The days of “shopping days” might be numbered — that is, at least, according to Google. From analyzing Google data and looking at results from an annual survey with Ipsos MediaCT, researchers found an increase in the prevalence of what Google referred to as “shopping moments.” The findings also stated that although the research during the holiday shopping season starts earlier (61 percent will start researching before Thanksgiving Day weekend), purchases might happen later, thanks in part to the convenience of digital shopping.

As many as 54 percent of holiday shoppers stated that they plan to shop on their smartphones in spare moments like walking or commuting, but although marathon shopping days like Black Friday or Cyber Monday might be declining in popularity, one day — Sunday — stood out. On Sundays, mobile shopping searches are 18 percent higher than any other day of the week.

Shopping on a mobile device includes inspiration, research and purchase, and it’s a trend that is on the rise. According to Google, shopping-related mobile searches alone have grown 120 percent in the past year – but they still haven’t overtaken the number of desktop searches. Although 30 percent of online shopping purchases happen on mobile phones, shoppers spend 7 percent less time in each mobile session, indicating more efficient shopping sessions.

Mobile and digital shopping sessions aren’t simply replacing holiday shopping, but also aiding in the in-store shopping experience. The research found that phones influence local commerce; 82 percent of smartphone users will consult their phones while in a store, and more than half of shoppers plan to use a smartphone before visiting a store. With the accessibility of mobile payment options on smartphones and smartwatches, combined with upgraded cash registers, Google found that 40 percent of people say they are likely to use their smartphones to pay in stores this holiday season.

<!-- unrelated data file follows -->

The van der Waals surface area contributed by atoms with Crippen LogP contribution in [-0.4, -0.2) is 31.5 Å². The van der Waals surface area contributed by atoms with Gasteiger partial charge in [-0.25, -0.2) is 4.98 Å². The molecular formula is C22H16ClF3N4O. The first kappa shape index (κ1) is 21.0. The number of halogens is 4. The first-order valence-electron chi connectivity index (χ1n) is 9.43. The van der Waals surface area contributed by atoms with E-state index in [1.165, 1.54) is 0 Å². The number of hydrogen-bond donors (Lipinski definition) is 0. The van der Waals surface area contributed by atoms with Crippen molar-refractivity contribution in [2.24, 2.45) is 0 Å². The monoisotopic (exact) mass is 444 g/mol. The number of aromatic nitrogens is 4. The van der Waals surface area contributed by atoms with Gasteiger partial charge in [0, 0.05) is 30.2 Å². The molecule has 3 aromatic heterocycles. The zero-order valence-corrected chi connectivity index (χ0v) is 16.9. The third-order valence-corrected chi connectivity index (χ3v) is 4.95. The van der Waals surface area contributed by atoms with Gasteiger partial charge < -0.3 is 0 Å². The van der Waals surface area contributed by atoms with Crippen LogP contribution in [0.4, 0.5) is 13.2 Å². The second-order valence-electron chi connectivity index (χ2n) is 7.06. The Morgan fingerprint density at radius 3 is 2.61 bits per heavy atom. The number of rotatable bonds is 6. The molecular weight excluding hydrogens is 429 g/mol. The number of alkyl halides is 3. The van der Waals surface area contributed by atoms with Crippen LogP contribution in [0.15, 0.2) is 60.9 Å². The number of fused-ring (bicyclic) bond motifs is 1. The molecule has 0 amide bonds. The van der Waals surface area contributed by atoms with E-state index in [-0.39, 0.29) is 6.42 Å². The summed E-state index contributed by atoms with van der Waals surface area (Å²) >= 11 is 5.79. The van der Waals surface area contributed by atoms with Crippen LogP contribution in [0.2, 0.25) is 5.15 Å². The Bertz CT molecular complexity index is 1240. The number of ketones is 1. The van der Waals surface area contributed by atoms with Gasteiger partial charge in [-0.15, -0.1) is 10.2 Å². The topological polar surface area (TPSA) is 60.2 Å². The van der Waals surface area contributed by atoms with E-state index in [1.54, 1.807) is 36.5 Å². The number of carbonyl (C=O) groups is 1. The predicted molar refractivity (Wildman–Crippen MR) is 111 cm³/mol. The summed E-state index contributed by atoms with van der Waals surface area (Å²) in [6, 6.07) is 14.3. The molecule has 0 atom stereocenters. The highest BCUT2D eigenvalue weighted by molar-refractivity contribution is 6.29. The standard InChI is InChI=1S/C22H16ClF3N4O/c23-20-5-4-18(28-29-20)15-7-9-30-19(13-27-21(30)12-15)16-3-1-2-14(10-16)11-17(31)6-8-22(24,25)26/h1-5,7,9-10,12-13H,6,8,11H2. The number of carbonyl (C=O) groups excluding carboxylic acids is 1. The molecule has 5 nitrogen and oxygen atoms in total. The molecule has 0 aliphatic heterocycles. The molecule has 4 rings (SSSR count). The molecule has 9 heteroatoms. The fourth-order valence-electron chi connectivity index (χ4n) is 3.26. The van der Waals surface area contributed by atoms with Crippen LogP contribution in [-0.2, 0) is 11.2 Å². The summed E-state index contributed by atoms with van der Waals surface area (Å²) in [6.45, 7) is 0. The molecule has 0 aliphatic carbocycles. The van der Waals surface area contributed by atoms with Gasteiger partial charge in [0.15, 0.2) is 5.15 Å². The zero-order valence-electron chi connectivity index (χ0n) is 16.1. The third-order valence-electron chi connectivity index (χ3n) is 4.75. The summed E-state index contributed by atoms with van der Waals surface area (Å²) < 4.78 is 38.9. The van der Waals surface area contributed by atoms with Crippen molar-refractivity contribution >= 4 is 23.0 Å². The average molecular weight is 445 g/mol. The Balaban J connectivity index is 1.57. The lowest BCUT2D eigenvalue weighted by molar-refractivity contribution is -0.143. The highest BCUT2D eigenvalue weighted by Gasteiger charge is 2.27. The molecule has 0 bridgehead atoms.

In addition to the influence of mobile commerce on holiday shopping, Google found that videos were increasingly relevant in the shopping experience. According to Google, which owns YouTube, people were increasingly turning to YouTube for advice, inspiration or product reviews. As many as 32 percent of shoppers said they planned to use online videos more this year for holiday purchases. Popular categories include fashion and apparel videos, un-boxing videos and consumer electronics.

Also in time for the holiday shopping season, Google expanded its “remarketing” advertising products, which helps those advertising on Google to target high-value customers who have recently interacted with an ad or products on a Web site. Shopping remarketing lists let advertisers create, and bid more for, targeted customers in both shopping ads and local inventory ads. This capability had been available on Google search ads, but this extension to other ad formats allows advertisers to target potential customers more — and allows Google to charge them more for the opportunity.

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